The Pan African Parliament (PAP) is to debate a motion to commend Uganda for her policy towards refugees, the President of the continental assembly, Roger Nkodo Dang has said.
The confirmation was made by Nkodo in response to a spirited presentation on the Floor of the House by Uganda’s Leader of Delegation to PAP, Jacqueline Amongin.
The PAP members were debating the President’s activity report covering the period May to September 2019 presented at the 3rd Ordinary Session of the 5th Parliament.
Uganda’s delegation also includes: Prof. Morris Ogenga Latigo, Felix Okot Ogong, Anifa Kawooya and James Kakooza.
“The motion has been deposited,” the President told MPs, meaning that the procedure for the crafting of the motion can commence.
“As members from Uganda, we are proud that Uganda is being recognised for the roles she has played in hosting refugees,” Amongin said.
Uganda has been noted and appreciated by members for having one of the best policies on handling refuges,” said Okot Ogong.
Addressing the 10th Conference of Speakers of African Parliaments and Senates at the Pan-African Parliament on Tuesday, 6 August 2019, Uganda’s Speaker of Parliament, Rebecca Kadaga, criticised the international community for failing to make good their financial contributions to support refugees in Uganda.
She revealed that during the Kampala Solidarity Summit on Refugees in 2017 attended by world leaders and technocrats who included the United Nations Secretary General, Antonio Guterres, of the US$15 million that was projected to be collected, only US$540,000 was realised.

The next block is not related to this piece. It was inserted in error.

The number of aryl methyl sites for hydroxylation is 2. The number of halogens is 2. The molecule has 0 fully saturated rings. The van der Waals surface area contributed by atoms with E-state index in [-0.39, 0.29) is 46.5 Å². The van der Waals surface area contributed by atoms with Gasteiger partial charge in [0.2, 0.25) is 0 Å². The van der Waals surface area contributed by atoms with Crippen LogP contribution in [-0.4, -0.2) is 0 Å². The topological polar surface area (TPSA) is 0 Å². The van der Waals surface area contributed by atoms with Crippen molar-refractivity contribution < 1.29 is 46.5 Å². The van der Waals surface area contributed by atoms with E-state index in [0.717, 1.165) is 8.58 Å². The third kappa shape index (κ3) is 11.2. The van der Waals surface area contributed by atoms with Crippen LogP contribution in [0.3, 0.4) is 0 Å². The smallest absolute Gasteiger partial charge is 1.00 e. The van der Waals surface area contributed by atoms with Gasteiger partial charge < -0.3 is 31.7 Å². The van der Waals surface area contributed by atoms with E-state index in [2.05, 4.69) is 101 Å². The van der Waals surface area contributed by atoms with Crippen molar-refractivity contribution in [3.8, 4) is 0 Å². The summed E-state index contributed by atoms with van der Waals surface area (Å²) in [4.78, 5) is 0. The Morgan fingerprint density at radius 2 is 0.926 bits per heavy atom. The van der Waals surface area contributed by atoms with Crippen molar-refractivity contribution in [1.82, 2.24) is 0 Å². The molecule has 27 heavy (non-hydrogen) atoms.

Uganda is the second biggest refugee hosting country in the world and the first in Africa and according to the United Nations High Commissioner for Refugees (UNHCR), over 100,000 Africans leave the continent every year for Europe, accounting for the highest number of forced migrants in the world.
Whilst host countries continue to shoulder the responsibility of and facilitating refugees’ access to basic needs to the detriment of the host communities, refugees living in Uganda do not live in camps but settlements, which gives them freedom of movement, access to social service and employment.
The UNHCR says the continent accounted for nearly one third of the world’s 68 million forced migrants, including 6.3 million refugees and 14.5 million internally displaced persons.
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